Kellista Rae Keaton – a loving mother and Occupational Therapist, discusses the different ways to use weighted blankets to deal with anxiety, help in calming down and more
“I need my heavy blanket!” my daughter frantically screams from our living room. Much as a typical child may shout for a band-aid when they are hurt, or water for when they are desperately thirsty, our weighted blanket is a necessary item in our home.
My daughter, diagnosed with Sensory Processing Disorder (SPD) at age four, often refers to our weighted blanket as the ‘heavy blanket’.
When we first got it, she told us she hated it. Then I would find her cuddled underneath it while watching TV or looking at books. Next, she began asking to take the blanket with us in the car or to restaurants. Like everything else, she has had to come around to it on her own terms. Now three years after her diagnosis, she’s added other calm down tools to her collection but the ‘heavy blanket’ is still her ultimate favorite.
So, how do weighted blankets work to calm individuals with sensory needs such as SPD or Autism Spectrum Disorder (ASD)? If you know anything about a human’s sensory system, you know that the proprioceptive system is our sense of joint motion, acceleration, or motor control. Deep pressure to the body helps regulate this system as it works in conjunction with the body’s vestibular (balance) system. A weighted blanket gives an individual with a disregulated proprioceptive system that deep pressure touch they need to feel calm and safe and deal with anxiety.
The proprioceptive system (Source: Wikipedia)
We all have sensory needs so if you can imagine how you like or dislike having a lot of blankets on you at night, you can kind of get a feel for how a weighted blanket may help regulate a child with sensory needs.
However, weighted blankets aren’t just for lying around in or sleeping in. They can be used for so much more!
Here are 6 great ways you can use a weighted blanket for therapy needs.
1. Use it as a blanket
If your child needs help getting to sleep or staying asleep, this blanket can help give them that deep pressure input, or a cuddled feeling, to stay asleep at night. However, be sure to look at the safe ways to use a weighted blanket written below.
2. Use it as a lap pad
In school or at home some children with sensory differences struggle to sit through a lesson or lecture. Children will report that they just can’t sit still and feel wiggly while trying to focus. The weighted blanket can be laid over the legs so the child feels some deep pressure touch while they are sitting, and can then focus on the lesson.
3. Use it for heavy work
This is one of my favorite ways to use the heavy blanket with my son who has ASD. He doesn’t like using the blanket as a calm down tool because he is often running too low or under stimulated and needs sensory input to bring him up to regulation. So we put the weighted blanket in a small wagon and pull it around with stuffed animals inside. Or he drags it around the house and shows me how strong he is, just like a strong bear or tiger!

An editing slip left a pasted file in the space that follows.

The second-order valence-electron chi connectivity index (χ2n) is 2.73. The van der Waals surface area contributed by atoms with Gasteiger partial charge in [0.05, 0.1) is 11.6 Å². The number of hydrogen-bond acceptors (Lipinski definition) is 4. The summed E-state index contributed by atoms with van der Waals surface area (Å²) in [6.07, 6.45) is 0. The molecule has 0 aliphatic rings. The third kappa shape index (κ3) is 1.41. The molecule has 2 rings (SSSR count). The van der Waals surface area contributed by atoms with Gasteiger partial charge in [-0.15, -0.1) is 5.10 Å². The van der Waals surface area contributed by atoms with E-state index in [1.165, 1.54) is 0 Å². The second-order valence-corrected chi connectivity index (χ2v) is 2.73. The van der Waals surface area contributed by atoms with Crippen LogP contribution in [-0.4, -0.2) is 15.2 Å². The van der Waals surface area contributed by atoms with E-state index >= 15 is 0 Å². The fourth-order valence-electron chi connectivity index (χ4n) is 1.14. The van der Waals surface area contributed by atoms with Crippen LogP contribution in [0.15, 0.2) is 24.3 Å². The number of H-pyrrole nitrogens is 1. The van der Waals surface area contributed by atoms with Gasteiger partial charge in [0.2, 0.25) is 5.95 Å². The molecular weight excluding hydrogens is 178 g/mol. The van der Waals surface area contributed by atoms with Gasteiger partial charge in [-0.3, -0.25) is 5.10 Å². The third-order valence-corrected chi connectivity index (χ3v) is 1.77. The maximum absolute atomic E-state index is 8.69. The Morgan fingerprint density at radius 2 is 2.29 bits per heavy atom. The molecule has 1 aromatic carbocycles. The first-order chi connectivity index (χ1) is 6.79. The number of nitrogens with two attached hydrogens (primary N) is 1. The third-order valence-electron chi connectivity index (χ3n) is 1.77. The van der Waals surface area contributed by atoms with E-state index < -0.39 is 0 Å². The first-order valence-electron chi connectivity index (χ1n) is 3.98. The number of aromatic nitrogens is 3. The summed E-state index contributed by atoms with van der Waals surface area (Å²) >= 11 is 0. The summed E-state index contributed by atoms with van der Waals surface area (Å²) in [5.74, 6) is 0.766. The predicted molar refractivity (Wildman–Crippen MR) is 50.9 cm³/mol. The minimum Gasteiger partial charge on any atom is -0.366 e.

4. Use it for anxiety inducing situations
My daughter is absolutely terrified of the dentist so I got the idea to take her weighted blanket to our next appointment after she complained that it was cold in the dentist’s chair. She told me later that using the blanket during her dental cleaning made her feel safer and less scared of the sound of the tools the dentist was using. Try yours out at the dentist, at the doctor, or anywhere else that your child gets anxiety.
5. Long car rides
My children love car rides but after a while my daughter will complain that she just feels like she needs to move. We plan lots of stops but having a weighted blanket in the car not only prepares us for #4 above but it also helps if we have to go on a road trip for over an hour. She is able to play car games and watch a tablet with the weighted blanket on in the car – keeping her still and calm.
6. Use it in a swing
I think the best way to introduce the weighted blanket is adding it to another calm down tool for your anxious child. Often that involves a sensory swing of some sort. We introduced the weighted blanket while my daughter was in her favorite swing at occupational therapy. She loved how she felt “cuddled” by the swing and blanket combo.
So now that you know a few ways to use your weighted blanket for therapy, let me caution you as to ways NOT to use the blanket.
To keep your child safe, never use a blanket that is too heavy for children to put on and remove by themselves – most blankets will have weight instructions and recommendations. The ideal weight is 10% of your child’s body weight plus 1 pound. So, for example, a 40lb child would need a weighted blanket of 5lbs.
Weighted blankets should be used with a child’s consent. Never force a child to use a weighted blanket, even if you believe they may benefit from it. You can continue to introduce the weighted blanket or offer it until they feel comfortable. Remember children with special needs may be resistant to new tools, but keep offering.
Never allow children to use a weighted blanket over their head or to be wrapped in a weighted blanket, doing so could be fatal. Ideally, weighted blankets should be used over a child’s body up to the waist or shoulders.
Weighted blankets should not be used for children under the age of 5.
When used safely, the benefits of a weighted blanket are vast.
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